Intel has a new old CEO (Pat Gelsinger) and he has already made it clear that Intel does not want to let Apple steal the (processor) butter from its bread. Among other things, he coined as a new guiding principle for his company: "Intel must be better than a lifestyle company. This was probably meant somewhat contemptuously to refer to Apple.
And so Intel is now eager to do some clarification work. Because the marketing blows of the last M1 presentation hurt twice as much, since Intel also makes(s) an estimated five percent of its company turnover with Apple.
The statements made by Apple made Intel look very old indeed and many media had a hard time with it when Apple announced that their M1 was faster than the CPUs in 98 percent of the laptops sold last year. Or performance comparisons in which the new M1 Macbooks were said to be up to 9 times faster than Intel models.
And so Intel reached into its own comparison bag and picked out - hardly worse than Apple - the most beautiful benchmarks in which its new Tiger Lake Core i7-1185G7 shows the Apple models the tail lights.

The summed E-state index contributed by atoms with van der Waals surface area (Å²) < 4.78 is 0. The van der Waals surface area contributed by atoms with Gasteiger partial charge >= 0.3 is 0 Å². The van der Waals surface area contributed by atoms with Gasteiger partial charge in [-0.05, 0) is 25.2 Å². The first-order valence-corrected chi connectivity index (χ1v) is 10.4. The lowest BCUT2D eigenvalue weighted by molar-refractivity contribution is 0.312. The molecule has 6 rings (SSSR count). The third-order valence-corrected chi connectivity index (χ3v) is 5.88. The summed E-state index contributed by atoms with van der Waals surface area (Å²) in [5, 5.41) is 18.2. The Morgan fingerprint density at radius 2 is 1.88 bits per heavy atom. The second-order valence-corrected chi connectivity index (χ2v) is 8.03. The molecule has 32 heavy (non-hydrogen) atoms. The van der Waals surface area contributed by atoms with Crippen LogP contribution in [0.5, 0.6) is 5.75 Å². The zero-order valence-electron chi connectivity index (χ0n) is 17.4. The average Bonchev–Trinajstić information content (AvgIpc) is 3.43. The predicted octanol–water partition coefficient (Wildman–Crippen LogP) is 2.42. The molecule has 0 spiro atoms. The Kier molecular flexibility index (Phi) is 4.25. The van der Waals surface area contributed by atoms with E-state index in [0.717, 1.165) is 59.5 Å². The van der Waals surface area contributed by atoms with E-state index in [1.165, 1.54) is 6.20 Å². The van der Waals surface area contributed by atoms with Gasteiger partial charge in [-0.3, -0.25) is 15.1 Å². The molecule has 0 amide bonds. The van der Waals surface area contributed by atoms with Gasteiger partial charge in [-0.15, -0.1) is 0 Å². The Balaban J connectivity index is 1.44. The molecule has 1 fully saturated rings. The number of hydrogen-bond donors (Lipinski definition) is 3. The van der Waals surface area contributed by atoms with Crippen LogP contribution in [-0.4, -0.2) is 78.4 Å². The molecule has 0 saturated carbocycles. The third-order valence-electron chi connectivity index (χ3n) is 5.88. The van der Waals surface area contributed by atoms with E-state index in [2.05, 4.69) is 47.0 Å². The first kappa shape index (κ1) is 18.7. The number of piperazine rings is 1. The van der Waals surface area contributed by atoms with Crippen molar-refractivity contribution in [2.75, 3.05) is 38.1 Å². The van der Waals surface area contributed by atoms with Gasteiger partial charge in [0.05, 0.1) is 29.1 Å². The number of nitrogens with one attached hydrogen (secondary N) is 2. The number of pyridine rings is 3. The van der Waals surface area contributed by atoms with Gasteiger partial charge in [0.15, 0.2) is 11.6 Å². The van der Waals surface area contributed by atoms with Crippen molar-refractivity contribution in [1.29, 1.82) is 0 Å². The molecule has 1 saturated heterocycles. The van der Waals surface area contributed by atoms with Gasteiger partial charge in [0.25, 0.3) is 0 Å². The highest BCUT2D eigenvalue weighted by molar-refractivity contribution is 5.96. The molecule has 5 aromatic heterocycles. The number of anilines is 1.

With the result that, as a user, you naturally hardly know what or whom you should believe more.
Marc Sauter has compiled a very helpful analysis of the results on golem.de, which in our eyes nicely illustrates where which manufacturer tends to make vague statements.
It also makes it clear once again that Intel&s and Apple&s (as well as AMD&s) processors are hardly noticeably different in most application areas. For video editors, on the other hand, it is precisely the special cases that can be decisive for a purchase. But even with the integrated hardware codecs, Intel and Apple should basically be playing on a similar level. What is more decisive here is whether one&s own applications can also use the special hardware extensions of the CPU manufacturers...